1/24th scale barn conversion night school project undertaken with our students in 2018 and completed in 2021.
Redundant agricultural barns which are no longer
required for original use can be saved from disrepair and changed into a dwelling with the condition that the exterior features remain in respect of the local vernacular.
THE BUILD (STAGE 1)
We stained and constructed four frames and then inserted an MDF wall between each and also at one end of the building. (The opposite end left open to create a glazed picture window). The internal walls were painted beforehand and a few clamps were required to ensure the construction didn't fall apart!
There should be no excessive alterations to the exterior of a redundant agricultural barn during its conversion. The look and character should remain to reflect the building's heritage and exisiting window and door openings should be used.
THE BUILD (STAGE 2)
The barn was clad using thin strips of stained 5mm wide obechi wood, beginning from the bottom and working upwards. Obviously not an easy task with the wood strip having to be cut each time it came into contact with a window or an arched cart door opening. We advised our students to give themselves small daily cladding tasks so it didn't become a chore.Once clad, the windows were painted and glued into position.
The small windows in barns often restrict the light inside conversions, so alternative methods of obtaining natural lighting have to be considered during the build.
THE BUILD (STAGE 3)
Mezaanine levels were added to each end of the barn conversion so as not to remove too much light and were joined with a pierced industrial style walkway.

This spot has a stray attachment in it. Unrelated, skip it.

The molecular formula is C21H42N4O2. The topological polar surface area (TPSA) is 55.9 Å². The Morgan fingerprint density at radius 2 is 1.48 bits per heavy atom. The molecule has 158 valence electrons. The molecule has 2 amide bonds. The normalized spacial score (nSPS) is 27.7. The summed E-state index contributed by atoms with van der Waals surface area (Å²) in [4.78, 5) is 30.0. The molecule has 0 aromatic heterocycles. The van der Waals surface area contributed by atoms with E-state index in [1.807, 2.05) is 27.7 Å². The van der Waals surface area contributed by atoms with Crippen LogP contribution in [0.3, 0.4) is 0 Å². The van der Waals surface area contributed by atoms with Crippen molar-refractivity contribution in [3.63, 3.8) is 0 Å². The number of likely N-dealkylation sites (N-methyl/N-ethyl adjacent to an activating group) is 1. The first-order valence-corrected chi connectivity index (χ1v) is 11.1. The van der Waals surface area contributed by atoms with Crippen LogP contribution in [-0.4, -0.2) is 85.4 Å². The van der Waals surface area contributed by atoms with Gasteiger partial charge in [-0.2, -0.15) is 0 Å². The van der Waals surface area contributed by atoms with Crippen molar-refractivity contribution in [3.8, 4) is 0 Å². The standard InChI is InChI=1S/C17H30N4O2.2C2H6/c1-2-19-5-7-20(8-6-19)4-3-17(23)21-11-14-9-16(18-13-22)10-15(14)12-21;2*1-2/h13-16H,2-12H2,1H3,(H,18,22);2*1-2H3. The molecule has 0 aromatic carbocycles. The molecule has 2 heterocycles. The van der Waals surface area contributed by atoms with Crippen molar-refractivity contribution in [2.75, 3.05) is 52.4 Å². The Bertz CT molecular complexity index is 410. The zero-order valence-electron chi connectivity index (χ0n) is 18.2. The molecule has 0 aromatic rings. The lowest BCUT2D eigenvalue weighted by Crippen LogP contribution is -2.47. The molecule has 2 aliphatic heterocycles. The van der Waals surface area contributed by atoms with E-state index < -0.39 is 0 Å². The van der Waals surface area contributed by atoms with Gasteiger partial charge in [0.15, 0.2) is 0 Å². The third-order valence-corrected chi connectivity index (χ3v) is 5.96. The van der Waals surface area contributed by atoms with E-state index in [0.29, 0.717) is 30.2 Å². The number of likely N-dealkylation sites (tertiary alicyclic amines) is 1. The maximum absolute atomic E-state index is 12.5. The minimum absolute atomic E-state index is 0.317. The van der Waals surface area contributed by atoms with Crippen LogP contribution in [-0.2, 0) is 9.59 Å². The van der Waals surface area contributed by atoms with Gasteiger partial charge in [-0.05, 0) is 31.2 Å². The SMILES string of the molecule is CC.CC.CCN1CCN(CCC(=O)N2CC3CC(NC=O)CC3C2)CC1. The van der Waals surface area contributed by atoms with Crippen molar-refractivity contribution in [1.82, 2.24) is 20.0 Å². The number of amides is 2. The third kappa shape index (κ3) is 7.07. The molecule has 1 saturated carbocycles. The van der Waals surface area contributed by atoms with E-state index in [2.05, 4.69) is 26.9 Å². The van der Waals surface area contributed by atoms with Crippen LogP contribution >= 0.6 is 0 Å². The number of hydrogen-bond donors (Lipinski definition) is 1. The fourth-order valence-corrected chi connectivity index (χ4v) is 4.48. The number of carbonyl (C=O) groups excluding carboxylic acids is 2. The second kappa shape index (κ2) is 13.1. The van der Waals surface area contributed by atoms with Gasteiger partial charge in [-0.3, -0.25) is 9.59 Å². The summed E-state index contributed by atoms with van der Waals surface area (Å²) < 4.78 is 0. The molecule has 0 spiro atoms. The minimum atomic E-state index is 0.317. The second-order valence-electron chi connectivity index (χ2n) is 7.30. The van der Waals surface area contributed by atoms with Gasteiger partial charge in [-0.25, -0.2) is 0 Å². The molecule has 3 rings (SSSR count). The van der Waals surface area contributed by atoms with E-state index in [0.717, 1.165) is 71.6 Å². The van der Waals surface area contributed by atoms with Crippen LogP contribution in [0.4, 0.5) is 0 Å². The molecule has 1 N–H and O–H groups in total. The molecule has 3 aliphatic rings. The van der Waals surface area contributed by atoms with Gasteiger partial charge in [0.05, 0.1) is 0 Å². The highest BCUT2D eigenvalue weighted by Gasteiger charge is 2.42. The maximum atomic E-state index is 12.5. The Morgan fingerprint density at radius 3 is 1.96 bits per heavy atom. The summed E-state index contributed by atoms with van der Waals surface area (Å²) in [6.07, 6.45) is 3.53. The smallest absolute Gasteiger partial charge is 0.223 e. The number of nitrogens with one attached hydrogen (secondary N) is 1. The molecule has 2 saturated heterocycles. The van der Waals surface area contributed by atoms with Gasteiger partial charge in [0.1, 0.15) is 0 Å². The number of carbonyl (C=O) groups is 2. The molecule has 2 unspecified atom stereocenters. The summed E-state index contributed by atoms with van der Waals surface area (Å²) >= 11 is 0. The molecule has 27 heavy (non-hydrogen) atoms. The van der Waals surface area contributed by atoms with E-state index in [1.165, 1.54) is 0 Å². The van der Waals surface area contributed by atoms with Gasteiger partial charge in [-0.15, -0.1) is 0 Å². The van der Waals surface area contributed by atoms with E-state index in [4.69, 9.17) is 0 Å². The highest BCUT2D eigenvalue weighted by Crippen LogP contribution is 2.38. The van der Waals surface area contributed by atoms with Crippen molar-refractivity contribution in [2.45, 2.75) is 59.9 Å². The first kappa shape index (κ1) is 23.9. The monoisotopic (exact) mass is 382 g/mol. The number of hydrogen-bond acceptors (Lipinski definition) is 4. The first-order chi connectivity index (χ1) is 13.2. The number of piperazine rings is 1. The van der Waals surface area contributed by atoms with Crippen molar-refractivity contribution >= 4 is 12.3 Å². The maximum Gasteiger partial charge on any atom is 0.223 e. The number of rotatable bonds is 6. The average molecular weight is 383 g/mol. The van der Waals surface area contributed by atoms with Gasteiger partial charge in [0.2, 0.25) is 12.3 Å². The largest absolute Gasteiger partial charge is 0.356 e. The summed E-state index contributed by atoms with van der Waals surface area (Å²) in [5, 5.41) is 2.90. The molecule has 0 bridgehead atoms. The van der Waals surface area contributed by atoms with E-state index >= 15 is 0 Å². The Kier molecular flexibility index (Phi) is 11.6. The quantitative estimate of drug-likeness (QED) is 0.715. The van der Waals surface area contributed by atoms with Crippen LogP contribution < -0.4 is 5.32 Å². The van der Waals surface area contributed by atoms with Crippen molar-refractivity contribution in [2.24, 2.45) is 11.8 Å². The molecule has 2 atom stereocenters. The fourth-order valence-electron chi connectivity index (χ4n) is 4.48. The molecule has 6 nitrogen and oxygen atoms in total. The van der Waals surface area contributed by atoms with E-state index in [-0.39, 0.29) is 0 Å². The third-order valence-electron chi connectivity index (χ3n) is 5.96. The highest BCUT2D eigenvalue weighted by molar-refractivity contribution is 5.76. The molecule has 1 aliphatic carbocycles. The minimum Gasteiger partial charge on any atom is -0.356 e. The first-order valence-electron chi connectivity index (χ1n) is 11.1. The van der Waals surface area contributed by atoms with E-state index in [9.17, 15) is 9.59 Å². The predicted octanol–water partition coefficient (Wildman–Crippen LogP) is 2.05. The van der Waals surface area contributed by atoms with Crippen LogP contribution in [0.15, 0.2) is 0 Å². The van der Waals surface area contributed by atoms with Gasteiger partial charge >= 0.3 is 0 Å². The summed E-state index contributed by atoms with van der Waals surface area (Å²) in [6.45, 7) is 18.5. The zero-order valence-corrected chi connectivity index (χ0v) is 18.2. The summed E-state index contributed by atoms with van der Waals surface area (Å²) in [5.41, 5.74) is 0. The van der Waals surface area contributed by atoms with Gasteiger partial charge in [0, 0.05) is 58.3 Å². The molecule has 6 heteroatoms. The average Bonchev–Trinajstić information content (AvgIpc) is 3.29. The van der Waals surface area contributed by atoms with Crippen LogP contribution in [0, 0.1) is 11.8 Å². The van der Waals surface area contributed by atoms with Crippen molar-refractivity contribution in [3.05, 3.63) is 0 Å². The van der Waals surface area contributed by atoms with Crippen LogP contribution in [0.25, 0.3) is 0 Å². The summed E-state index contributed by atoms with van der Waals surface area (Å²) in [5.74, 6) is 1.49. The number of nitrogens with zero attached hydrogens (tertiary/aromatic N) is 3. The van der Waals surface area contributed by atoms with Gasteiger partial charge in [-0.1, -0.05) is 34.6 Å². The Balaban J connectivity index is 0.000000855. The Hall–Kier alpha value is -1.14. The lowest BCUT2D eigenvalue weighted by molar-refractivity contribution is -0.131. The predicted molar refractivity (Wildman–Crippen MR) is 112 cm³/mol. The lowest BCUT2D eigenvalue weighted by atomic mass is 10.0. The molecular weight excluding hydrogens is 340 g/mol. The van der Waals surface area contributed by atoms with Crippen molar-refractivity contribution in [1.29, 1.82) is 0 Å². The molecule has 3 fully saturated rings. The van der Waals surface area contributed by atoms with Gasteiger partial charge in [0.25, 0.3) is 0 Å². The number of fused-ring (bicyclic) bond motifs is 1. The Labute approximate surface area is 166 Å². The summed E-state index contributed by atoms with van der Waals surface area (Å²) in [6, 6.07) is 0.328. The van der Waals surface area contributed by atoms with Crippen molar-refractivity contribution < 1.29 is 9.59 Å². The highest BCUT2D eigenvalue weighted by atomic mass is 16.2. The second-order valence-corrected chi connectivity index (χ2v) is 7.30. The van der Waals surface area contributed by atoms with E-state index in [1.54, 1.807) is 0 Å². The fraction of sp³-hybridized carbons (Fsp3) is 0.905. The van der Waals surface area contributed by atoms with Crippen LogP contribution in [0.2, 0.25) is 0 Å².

In another light saving bid, a staircase with open risers and perspex balustrading was added.
From the beginning of the project, so that our students could catch up with each stage of the barn conversion build, we began making the contemporary furnishings for inside the barn. So nobody was ever without any homework, ourselves included!
One of the disadvantages of open plan living is the lack of privacy. Adding screens and curtains can provides areas of intintimacy whilst retaining the all important natural light.
THE BUILD (STAGE 5)
In order to retain the contemporary open plan living space on the mezzanine level whilst adding some privacy, the bathroom was created as a modular pod in the dressing room area using a semi-opaque perspex to maintain brightness.
Zinc has been used on agricultural buildings for over 200 years. Today it is available in a range of colours.
Its light weight properties means that it is ideal for covering a large roof area. Adding a coloured zinc roof to a barn conversion keeps the asthetical appeal required, but also changes a traditional feel of a building to contemporary.
THE BUILD (STAGE 6)
We added more light inside the builing by adding roof lights. One side of the roof is fixed whist the other is removable to allow for acess to the mezzanine floors
Adding a glazed picture window to the gable end of a barn conversion is a great way of obtaining natural light. How lovely to wake up to our great British countryside amd enjoy the views whilst relaxing in the living area!
THE BUILD (STAGE 7)
After the interior of the barn had been fully furnished we were able to insert the arched cart door frames and the end gable glazed picture window frame.